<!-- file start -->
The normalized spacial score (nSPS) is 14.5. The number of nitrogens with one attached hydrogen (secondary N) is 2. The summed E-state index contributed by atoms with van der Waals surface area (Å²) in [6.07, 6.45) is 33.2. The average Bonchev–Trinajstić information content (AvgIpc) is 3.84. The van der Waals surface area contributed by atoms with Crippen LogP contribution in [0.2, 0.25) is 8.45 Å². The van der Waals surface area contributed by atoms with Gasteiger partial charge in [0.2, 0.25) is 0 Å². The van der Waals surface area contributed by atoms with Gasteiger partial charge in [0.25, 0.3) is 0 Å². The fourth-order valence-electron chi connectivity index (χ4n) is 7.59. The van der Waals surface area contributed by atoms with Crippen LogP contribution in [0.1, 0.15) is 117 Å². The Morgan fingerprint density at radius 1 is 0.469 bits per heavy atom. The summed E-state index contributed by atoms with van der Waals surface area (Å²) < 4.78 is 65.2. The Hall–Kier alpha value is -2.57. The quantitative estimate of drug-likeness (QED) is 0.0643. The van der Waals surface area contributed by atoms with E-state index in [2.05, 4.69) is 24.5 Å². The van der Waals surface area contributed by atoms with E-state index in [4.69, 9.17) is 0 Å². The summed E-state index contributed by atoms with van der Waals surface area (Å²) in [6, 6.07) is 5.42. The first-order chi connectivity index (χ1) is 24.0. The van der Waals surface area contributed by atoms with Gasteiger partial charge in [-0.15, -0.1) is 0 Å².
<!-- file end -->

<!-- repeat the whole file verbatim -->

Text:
The normalized spacial score (nSPS) is 14.5. The number of nitrogens with one attached hydrogen (secondary N) is 2. The summed E-state index contributed by atoms with van der Waals surface area (Å²) in [6.07, 6.45) is 33.2. The average Bonchev–Trinajstić information content (AvgIpc) is 3.84. The van der Waals surface area contributed by atoms with Crippen LogP contribution in [0.2, 0.25) is 8.45 Å². The van der Waals surface area contributed by atoms with Gasteiger partial charge in [0.2, 0.25) is 0 Å². The van der Waals surface area contributed by atoms with Gasteiger partial charge in [0.25, 0.3) is 0 Å². The fourth-order valence-electron chi connectivity index (χ4n) is 7.59. The van der Waals surface area contributed by atoms with Crippen LogP contribution in [0.1, 0.15) is 117 Å². The Morgan fingerprint density at radius 1 is 0.469 bits per heavy atom. The summed E-state index contributed by atoms with van der Waals surface area (Å²) < 4.78 is 65.2. The Hall–Kier alpha value is -2.57. The quantitative estimate of drug-likeness (QED) is 0.0643. The van der Waals surface area contributed by atoms with E-state index in [2.05, 4.69) is 24.5 Å². The van der Waals surface area contributed by atoms with E-state index in [4.69, 9.17) is 0 Å². The summed E-state index contributed by atoms with van der Waals surface area (Å²) in [6, 6.07) is 5.42. The first-order chi connectivity index (χ1) is 24.0. The van der Waals surface area contributed by atoms with Gasteiger partial charge in [-0.15, -0.1) is 0 Å².